The fragmented nature of America’s racing industry has been criticized by the head of the Humane Society of the United States (HSUS), who says reform is urgently needed.
Its president and chief executive, Wayne Pacelle, was commenting following the loss of two horses in the first four races on the card in Maryland last Saturday ahead of the running of the second leg of US racing’s Triple Crown series.
Hours before the running of the 141st Preakness Stakes, the winner of the first race, Homeboykris, was being taken back to his barn after having his picture taken in the winner’s circle when he collapsed and died.
In the fourth race, Pramedya, a four-year-old filly, fractured her nearside cannon bone on the final turn for home on the turf course.
Pacelle, writing in his blog, A Humane Nation, said it did not appear that doping contributed to the deaths.
“Roy and Gretchen Jackson owned Pramedya, and they are both strong believers in not using performance-enhancing drugs on their horses.
“The horse who likely suffered a heart attack, Homeboykris, was the victim of a rare occurrence among racehorses, and the owner and trainer have offered to make public the medical records, showing a level of transparency that I applaud.
“But both cases remind us of the fragility of these animals, and how there are inherent risks in the enterprise of racing,” he said.
“The risk is compounded when the horses are doped up, raced too young, and bred for champagne-glass legs (valuing speed rather than durability) — all of which make them more susceptible to breakdowns on the track.
“These incidents happened to two horses who weren’t being doped, and they’re unfortunately an anomaly in that way – doping is widespread in the racing industry, and there is no national regulatory authority for racing.”
Doping, he said, was typically used on race-day to enhance the horses’ performance or to mask injuries and to get unsound horses on the track.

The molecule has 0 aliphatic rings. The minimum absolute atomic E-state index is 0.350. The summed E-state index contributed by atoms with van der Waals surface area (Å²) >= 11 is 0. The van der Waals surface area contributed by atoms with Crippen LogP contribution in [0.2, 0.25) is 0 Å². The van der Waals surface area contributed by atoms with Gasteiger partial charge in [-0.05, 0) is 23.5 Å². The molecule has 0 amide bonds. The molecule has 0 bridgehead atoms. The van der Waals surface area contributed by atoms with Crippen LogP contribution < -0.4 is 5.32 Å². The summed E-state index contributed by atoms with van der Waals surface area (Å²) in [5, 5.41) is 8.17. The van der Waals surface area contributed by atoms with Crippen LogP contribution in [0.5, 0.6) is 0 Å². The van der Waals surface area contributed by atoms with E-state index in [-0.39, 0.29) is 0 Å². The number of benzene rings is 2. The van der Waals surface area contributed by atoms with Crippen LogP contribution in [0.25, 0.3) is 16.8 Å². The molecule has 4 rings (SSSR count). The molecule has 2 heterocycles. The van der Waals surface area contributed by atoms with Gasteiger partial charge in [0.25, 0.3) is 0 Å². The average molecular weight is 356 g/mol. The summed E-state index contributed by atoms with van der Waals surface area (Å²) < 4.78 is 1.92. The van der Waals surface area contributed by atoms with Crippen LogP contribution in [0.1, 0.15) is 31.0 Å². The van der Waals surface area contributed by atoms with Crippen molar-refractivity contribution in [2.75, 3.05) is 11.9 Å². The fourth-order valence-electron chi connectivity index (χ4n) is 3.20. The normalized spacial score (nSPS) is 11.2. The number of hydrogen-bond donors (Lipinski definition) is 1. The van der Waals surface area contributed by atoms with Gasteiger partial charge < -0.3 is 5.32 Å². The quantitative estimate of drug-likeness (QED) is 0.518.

“Right now, regulation of this industry is balkanized, with each of 38 racing jurisdictions having its own set of rules. They allow different medications, varying levels of permissible medications, different penalties for violations, different rules on which horses are tested for drugs, and different laboratories to do the testing.
“Without one single regulating body, racehorse owners and trainers who are barred from racing in one jurisdiction can simply move their business elsewhere.
“This is a national industry, and like football or baseball or other major American sports – perhaps more so, since the equine athletes cannot speak up for themselves – we need national standards to prevent unethical trainers and veterinarians from doping horses to improve their chances of winning.
“With so many tracks owned by major casinos, there are now very high purses for the owners of winning horses. That results in many owners and trainers gambling it all on their horses – by putting injured horses on the track in order to recoup their investment in the animal on the off-chance that the horse may win.
“At dozens of lower-tier tracks in the United States, horses are racing too frequently, racing with drugs in their system, and being put at risk by people who care more about profits than the horses or the jockeys.”
Pacelle noted that many leaders within the industry, including the Jacksons and The US Jockey Club, were coming together to find a common set of reforms they can rally around and convince Congress to embrace.
The HSUS has joined the Coalition for Horseracing Integrity in order to push that discussion forward. The coalition is lobbying for federal legislation that would establish a uniform set of rules, testing procedures, and penalties, to be administered by an agency set up under the umbrella of the US Anti-Doping Agency.
“Such legislation is crucial to protect the animals and jockeys in an industry that has proven it cannot and will not regulate itself,” Pacelle said.
“We should not need breakdowns and horse deaths to trigger reform. We have plenty of information now to take action.
“For this sport to retain credibility with the American public, and not be viewed as allowing a free-for-all when it comes to safety and humane treatment standards, Congress needs to act before it finishes work this year.”